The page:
Following project implementation, vegetation conditions may be suitable for some sensitive plant
species to become established immediately while other species may take between 50 and 100 years
to return to the tree and shrub canopy cover conditions that are suitable habitat.

Data Sources, Methods, and Assumptions Used
Data sources used in this analysis include the Montana Natural Heritage Program’s (MNHP) Element
Occurrence Database; the Flathead National Forest’s Plant Survey Atlas, and the Forest Service
Natural Resource Information System.
A habitat suitability analysis was conducted to evaluate the potential for additional sensitive plants
occurrences within the proposed activity areas. Sensitive plant species are grouped in habitat guilds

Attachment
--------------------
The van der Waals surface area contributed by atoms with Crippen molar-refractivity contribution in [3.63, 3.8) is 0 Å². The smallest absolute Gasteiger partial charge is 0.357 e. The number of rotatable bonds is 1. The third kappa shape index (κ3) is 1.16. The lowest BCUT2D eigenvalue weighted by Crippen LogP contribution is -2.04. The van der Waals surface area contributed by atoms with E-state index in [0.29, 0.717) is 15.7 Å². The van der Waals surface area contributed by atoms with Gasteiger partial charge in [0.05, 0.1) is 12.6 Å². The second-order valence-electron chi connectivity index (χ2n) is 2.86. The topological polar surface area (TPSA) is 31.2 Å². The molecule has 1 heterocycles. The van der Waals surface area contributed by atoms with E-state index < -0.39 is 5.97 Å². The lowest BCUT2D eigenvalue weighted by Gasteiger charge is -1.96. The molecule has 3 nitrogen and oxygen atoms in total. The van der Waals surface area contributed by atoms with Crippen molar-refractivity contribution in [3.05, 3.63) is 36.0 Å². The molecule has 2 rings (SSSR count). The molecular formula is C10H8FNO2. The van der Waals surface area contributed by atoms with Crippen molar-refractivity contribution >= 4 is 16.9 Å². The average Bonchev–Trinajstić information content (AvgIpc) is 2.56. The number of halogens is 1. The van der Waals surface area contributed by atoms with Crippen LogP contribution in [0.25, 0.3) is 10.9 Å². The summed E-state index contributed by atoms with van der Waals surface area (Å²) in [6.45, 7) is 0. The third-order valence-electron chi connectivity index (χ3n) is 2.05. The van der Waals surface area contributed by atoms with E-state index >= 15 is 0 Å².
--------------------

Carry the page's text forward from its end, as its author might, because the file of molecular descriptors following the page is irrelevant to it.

(Project File Exhibit B-2). Known vegetation types and elevation ranges of the project area were
considered in evaluating suitable habitat for rare plants. All proposed treatment units were evaluated
for potential habitat and those identified areas were surveyed for threatened and sensitive plants and
invasive species.
Surveys for threatened and sensitive plants within the Summit MPB Salvage Project were conducted
during the 2009 field season. Surveys were conducted across approximately 1200 acres of the
project area. Surveys on the Flathead National Forest are intuitive, which means trained Botanists
traverse proposed units concentrating in areas with a high potential for threatened and sensitive plant
occurrences or suitable habitat. All surveyors are trained and tested in the identification and habitat
associations of the Flathead National Forest sensitive plants.

Measurement Indicators
Measurement indicators used in this document include the effects to known sensitive and threatened
plant populations and effects to their suitable habitat. Sensitive and threatened plant population